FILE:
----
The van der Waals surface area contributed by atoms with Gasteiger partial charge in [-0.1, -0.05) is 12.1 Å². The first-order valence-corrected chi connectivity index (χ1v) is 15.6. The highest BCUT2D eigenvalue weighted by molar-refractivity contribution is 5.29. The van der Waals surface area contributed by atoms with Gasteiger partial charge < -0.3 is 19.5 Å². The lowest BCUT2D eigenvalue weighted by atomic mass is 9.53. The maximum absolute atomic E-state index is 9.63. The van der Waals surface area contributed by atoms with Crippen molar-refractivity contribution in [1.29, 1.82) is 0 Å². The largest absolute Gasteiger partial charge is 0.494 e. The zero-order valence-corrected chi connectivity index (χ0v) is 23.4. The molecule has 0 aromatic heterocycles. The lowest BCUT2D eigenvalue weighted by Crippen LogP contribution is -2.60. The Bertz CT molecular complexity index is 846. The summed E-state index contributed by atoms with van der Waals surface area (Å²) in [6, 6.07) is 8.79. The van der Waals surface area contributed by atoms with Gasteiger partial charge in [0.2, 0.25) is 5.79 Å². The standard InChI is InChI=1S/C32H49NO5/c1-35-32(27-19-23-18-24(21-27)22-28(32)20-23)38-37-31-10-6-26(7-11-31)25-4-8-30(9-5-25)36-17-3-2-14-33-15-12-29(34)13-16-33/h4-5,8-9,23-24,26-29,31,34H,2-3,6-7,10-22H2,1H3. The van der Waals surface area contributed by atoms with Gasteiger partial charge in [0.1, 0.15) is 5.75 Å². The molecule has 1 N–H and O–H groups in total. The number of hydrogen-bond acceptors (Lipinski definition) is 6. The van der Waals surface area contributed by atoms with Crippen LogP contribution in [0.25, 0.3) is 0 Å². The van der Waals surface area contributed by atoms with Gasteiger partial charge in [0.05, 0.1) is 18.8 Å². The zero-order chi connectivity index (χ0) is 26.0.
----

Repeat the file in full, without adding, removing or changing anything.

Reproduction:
The van der Waals surface area contributed by atoms with Gasteiger partial charge in [-0.1, -0.05) is 12.1 Å². The first-order valence-corrected chi connectivity index (χ1v) is 15.6. The highest BCUT2D eigenvalue weighted by molar-refractivity contribution is 5.29. The van der Waals surface area contributed by atoms with Gasteiger partial charge < -0.3 is 19.5 Å². The lowest BCUT2D eigenvalue weighted by atomic mass is 9.53. The maximum absolute atomic E-state index is 9.63. The van der Waals surface area contributed by atoms with Crippen molar-refractivity contribution in [1.29, 1.82) is 0 Å². The largest absolute Gasteiger partial charge is 0.494 e. The zero-order valence-corrected chi connectivity index (χ0v) is 23.4. The molecule has 0 aromatic heterocycles. The lowest BCUT2D eigenvalue weighted by Crippen LogP contribution is -2.60. The Bertz CT molecular complexity index is 846. The summed E-state index contributed by atoms with van der Waals surface area (Å²) in [6, 6.07) is 8.79. The van der Waals surface area contributed by atoms with Gasteiger partial charge in [0.2, 0.25) is 5.79 Å². The standard InChI is InChI=1S/C32H49NO5/c1-35-32(27-19-23-18-24(21-27)22-28(32)20-23)38-37-31-10-6-26(7-11-31)25-4-8-30(9-5-25)36-17-3-2-14-33-15-12-29(34)13-16-33/h4-5,8-9,23-24,26-29,31,34H,2-3,6-7,10-22H2,1H3. The van der Waals surface area contributed by atoms with Gasteiger partial charge in [0.1, 0.15) is 5.75 Å². The molecule has 1 N–H and O–H groups in total. The number of hydrogen-bond acceptors (Lipinski definition) is 6. The van der Waals surface area contributed by atoms with Crippen LogP contribution in [0.25, 0.3) is 0 Å². The van der Waals surface area contributed by atoms with Gasteiger partial charge in [0.05, 0.1) is 18.8 Å². The zero-order chi connectivity index (χ0) is 26.0.